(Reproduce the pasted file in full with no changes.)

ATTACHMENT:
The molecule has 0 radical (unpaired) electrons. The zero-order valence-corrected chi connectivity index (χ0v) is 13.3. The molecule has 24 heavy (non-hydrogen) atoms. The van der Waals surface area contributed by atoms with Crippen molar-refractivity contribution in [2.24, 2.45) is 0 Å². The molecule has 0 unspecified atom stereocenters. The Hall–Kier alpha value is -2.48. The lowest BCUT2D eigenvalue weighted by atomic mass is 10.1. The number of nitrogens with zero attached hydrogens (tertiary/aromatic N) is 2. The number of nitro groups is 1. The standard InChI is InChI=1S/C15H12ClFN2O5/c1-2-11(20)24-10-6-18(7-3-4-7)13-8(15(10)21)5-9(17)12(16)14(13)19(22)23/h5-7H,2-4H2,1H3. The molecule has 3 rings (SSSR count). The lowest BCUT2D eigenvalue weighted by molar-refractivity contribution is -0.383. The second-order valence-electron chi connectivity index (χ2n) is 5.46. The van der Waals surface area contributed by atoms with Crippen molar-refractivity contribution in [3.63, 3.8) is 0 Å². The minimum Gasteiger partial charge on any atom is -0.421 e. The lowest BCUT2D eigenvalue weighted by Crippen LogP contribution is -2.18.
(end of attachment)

The molecule has 0 radical (unpaired) electrons. The zero-order valence-corrected chi connectivity index (χ0v) is 13.3. The molecule has 24 heavy (non-hydrogen) atoms. The van der Waals surface area contributed by atoms with Crippen molar-refractivity contribution in [2.24, 2.45) is 0 Å². The molecule has 0 unspecified atom stereocenters. The Hall–Kier alpha value is -2.48. The lowest BCUT2D eigenvalue weighted by atomic mass is 10.1. The number of nitrogens with zero attached hydrogens (tertiary/aromatic N) is 2. The number of nitro groups is 1. The standard InChI is InChI=1S/C15H12ClFN2O5/c1-2-11(20)24-10-6-18(7-3-4-7)13-8(15(10)21)5-9(17)12(16)14(13)19(22)23/h5-7H,2-4H2,1H3. The molecule has 3 rings (SSSR count). The lowest BCUT2D eigenvalue weighted by molar-refractivity contribution is -0.383. The second-order valence-electron chi connectivity index (χ2n) is 5.46. The van der Waals surface area contributed by atoms with Crippen molar-refractivity contribution in [3.63, 3.8) is 0 Å². The minimum Gasteiger partial charge on any atom is -0.421 e. The lowest BCUT2D eigenvalue weighted by Crippen LogP contribution is -2.18.